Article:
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States of matter

States of matter

Humidity controls frost pattern formation

25 Oct 2021

Frost forms different patterns as it spreads across a surface depending upon the level of humidity, a novel imaging technique has revealed. These patterns range from complete surface coverage to fractal geometries.

Lukas Hauer, at the Max Planck Institute for Polymer Research in Germany, and his colleagues grew the frost on a microstructured surface covered in an array of micropillars spaced 30 µm apart. While this doesn’t replicate the types of surfaces that frost grows on naturally, it allowed the researchers to control the distribution of water droplets at the start of experiments. And condensation does tend to form in a pattern.

“When you have condensation on a surface, little droplets form on the surface and these droplets are usually separated by a certain distance and this distance is actually an average value. This is basically a property of the wettability of the surface,” explains Hauer. “So even if you have a smooth surface that is not microstructured, you will still see that droplets forming on the surface are separated by a characteristic distance.”

To see how frost changed with humidity, the researchers cooled the surface to −30°C and placed it in a sealed chamber. They then introduced nitrogen gas with a water vapour content of 14%, 24% or 34%. To observe the frost patterns, they used laser-induced fluorescence microscopy. The microstructure surface was infiltrated with silicon oil dyed with a fluorescent powder, which helped visualize the frost patches by increasing surface contrast.

This is the first time that this technique has been used for imaging frost and the researchers say that it allowed them to visualize frost formation in a more accurate and detailed way.

After the gas is introduced to the chamber, supercooled droplets condense on the micropillar tops, before randomly starting to freeze. These become frost nucleation sites, with frost patches growing out from them facilitated by water vapour. At the lowest humidity level (14%), most of the droplets evaporated quickly. This meant that few froze and those that did were unable to link with other droplets. Instead, they formed small spiky frost patches as droplets of water vapour froze to them.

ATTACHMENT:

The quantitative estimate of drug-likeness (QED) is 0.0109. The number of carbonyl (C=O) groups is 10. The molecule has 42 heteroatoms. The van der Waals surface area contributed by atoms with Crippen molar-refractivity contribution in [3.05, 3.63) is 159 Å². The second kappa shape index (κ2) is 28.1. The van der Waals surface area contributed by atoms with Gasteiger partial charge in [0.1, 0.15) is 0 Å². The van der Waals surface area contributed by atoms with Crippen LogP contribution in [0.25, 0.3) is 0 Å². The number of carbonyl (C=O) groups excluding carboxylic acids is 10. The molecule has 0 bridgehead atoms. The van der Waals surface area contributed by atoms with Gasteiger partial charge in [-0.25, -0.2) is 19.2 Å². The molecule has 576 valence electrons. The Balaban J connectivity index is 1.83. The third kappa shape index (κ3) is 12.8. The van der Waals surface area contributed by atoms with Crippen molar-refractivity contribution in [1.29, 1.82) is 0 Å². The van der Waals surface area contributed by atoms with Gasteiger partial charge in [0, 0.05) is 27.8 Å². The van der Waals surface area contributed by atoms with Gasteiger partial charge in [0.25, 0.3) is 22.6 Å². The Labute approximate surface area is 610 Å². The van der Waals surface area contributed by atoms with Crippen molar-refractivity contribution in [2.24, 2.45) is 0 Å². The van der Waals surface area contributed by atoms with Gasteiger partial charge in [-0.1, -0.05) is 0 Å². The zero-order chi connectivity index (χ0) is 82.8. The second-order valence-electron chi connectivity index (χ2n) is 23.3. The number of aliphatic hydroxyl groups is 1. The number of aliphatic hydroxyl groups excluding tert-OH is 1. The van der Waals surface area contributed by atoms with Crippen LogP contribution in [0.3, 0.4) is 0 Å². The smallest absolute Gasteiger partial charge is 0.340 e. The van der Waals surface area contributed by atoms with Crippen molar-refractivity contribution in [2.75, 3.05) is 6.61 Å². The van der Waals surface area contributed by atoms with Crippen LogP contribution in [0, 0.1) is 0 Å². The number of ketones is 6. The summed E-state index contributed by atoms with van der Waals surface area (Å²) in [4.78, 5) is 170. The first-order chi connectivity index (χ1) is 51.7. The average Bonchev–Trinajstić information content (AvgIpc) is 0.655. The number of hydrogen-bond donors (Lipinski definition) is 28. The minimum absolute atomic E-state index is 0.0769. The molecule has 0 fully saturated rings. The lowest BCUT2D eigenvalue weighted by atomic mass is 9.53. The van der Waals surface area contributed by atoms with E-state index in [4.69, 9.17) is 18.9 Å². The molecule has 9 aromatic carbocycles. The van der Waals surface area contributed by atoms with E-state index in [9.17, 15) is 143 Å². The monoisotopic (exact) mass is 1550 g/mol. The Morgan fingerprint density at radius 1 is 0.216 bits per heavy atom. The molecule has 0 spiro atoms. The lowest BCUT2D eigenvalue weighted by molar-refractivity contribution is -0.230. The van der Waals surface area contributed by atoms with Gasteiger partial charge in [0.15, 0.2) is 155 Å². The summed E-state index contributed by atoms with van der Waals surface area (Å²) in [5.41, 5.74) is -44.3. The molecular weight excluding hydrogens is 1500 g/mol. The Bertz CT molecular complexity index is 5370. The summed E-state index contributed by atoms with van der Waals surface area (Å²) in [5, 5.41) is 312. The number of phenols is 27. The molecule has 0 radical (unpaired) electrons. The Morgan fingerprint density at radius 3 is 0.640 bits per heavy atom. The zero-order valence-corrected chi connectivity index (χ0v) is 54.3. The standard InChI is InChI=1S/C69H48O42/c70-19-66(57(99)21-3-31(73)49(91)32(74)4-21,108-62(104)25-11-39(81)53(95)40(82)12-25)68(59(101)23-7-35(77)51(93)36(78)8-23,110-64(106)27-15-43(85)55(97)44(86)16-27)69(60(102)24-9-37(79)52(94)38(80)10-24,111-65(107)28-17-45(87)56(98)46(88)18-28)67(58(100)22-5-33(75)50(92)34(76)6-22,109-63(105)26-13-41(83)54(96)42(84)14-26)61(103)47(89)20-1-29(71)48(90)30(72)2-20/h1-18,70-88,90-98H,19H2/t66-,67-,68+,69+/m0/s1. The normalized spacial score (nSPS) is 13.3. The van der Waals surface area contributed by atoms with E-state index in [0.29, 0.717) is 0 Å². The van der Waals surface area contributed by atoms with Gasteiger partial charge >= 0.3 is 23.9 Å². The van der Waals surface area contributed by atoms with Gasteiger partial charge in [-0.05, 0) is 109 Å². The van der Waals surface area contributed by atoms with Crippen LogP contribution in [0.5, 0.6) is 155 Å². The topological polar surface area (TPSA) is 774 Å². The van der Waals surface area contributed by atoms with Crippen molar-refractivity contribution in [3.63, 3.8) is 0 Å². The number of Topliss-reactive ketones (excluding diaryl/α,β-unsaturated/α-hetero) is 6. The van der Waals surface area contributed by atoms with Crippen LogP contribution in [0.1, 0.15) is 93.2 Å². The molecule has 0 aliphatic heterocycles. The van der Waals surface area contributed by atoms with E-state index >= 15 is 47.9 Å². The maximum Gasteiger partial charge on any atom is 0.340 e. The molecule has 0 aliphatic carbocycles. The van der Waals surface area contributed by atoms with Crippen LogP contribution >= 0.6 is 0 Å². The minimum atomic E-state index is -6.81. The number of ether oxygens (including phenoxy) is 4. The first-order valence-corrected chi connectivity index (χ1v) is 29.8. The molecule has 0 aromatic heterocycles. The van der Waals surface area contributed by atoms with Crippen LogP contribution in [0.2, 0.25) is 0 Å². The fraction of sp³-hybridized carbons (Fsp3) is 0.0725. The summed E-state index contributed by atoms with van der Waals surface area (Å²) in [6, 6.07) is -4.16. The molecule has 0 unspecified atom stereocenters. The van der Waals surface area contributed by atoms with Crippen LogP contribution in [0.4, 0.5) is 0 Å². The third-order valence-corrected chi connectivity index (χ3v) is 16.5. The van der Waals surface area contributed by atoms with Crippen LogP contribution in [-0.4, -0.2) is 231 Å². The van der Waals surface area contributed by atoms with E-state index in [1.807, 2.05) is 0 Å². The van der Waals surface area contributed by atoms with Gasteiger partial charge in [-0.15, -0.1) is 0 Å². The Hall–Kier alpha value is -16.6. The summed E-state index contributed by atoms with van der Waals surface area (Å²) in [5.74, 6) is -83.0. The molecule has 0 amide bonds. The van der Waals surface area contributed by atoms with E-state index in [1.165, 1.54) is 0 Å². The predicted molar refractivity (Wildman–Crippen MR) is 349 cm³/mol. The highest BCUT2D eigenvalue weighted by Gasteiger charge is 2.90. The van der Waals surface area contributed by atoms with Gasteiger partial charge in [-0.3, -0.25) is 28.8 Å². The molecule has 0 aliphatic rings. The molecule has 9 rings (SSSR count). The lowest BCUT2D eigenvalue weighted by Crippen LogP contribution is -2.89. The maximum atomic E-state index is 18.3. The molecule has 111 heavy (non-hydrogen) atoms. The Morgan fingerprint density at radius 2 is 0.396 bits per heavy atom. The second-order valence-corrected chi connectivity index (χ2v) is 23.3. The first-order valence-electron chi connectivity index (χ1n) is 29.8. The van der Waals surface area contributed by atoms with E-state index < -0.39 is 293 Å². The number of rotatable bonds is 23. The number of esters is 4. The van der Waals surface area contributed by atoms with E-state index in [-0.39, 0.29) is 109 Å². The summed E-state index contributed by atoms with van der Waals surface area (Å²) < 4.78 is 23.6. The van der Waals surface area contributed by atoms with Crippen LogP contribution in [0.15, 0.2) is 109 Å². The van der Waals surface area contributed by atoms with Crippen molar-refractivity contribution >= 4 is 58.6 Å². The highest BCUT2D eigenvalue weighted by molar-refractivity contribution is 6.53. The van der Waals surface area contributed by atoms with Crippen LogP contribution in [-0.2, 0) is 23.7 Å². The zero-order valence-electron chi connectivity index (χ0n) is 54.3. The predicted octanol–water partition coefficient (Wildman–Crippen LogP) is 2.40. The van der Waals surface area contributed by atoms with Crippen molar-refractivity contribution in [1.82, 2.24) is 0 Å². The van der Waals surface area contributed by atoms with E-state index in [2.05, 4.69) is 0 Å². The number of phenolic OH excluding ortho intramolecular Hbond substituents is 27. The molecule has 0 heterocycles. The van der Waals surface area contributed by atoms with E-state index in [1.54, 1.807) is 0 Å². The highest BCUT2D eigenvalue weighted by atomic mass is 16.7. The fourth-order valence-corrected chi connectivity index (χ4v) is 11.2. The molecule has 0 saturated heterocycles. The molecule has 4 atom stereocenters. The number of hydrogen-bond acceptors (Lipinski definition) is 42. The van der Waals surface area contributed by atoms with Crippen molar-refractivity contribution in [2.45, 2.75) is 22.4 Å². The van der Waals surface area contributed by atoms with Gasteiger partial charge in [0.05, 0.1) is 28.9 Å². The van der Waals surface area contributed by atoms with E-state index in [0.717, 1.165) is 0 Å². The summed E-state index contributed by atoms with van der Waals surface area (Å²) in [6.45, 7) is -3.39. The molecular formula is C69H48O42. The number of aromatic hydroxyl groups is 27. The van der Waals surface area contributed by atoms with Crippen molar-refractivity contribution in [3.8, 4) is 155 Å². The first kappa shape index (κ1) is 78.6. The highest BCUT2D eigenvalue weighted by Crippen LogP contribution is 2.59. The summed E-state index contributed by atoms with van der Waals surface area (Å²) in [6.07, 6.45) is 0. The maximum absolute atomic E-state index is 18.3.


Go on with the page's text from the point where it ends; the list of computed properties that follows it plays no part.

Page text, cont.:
At the highest humidity level of 34%, frost covered the surface. Evaporation was slower and almost all the droplets formed nucleated frost patches and ended up connecting to each other. Growing frost patches did halt as they approached each other, however, creating a small ditch that separated them.

Frost formation at varying relative humidity

Intermediate humidity (24%) produced an intermediate level of evaporation. Frost patches spread out and connected with neighbouring liquid droplets, growing larger than in the low-humidity environment. But this did not always happen, as some droplets evaporated before the frost bridges could reach them. This led to a branching pattern with a fractal geometry. “It is a less dense frost; with the humidity, the density of the frost changes,” explains Doris Vollmer, also at the Max Planck Institute.

Hauer tells Physics World that the rate of evaporation is linked to the initial size of the water droplets. In less humid environments, small water droplets condensate on the micropillars and evaporate quickly.

The researchers also found that the number and size of frost patches can be tuned by surface temperature. At −25°C, with a relative humidity at 28%, a few large frost patches formed. When the temperature was reduced to −35°C, more but smaller frost patches formed, and at −45°C, the droplets all froze straight after condensation, creating almost as many frost patches as micropillars.

Vollmer tells Physics World that improving our theoretical understanding of frost formation could help us reduce frosting and associated damage. She explains that understanding how humidity and temperature interact could allow us to develop different techniques for different parts of the world and different times of the year, which are linked to local environmental conditions, such as different anti-frosting surfaces.

“But it is difficult, because it is much, much more difficult to prevent frost formation than it to describe frost formation,” Vollmer says.

The researchers report their findings in Physical Review E.

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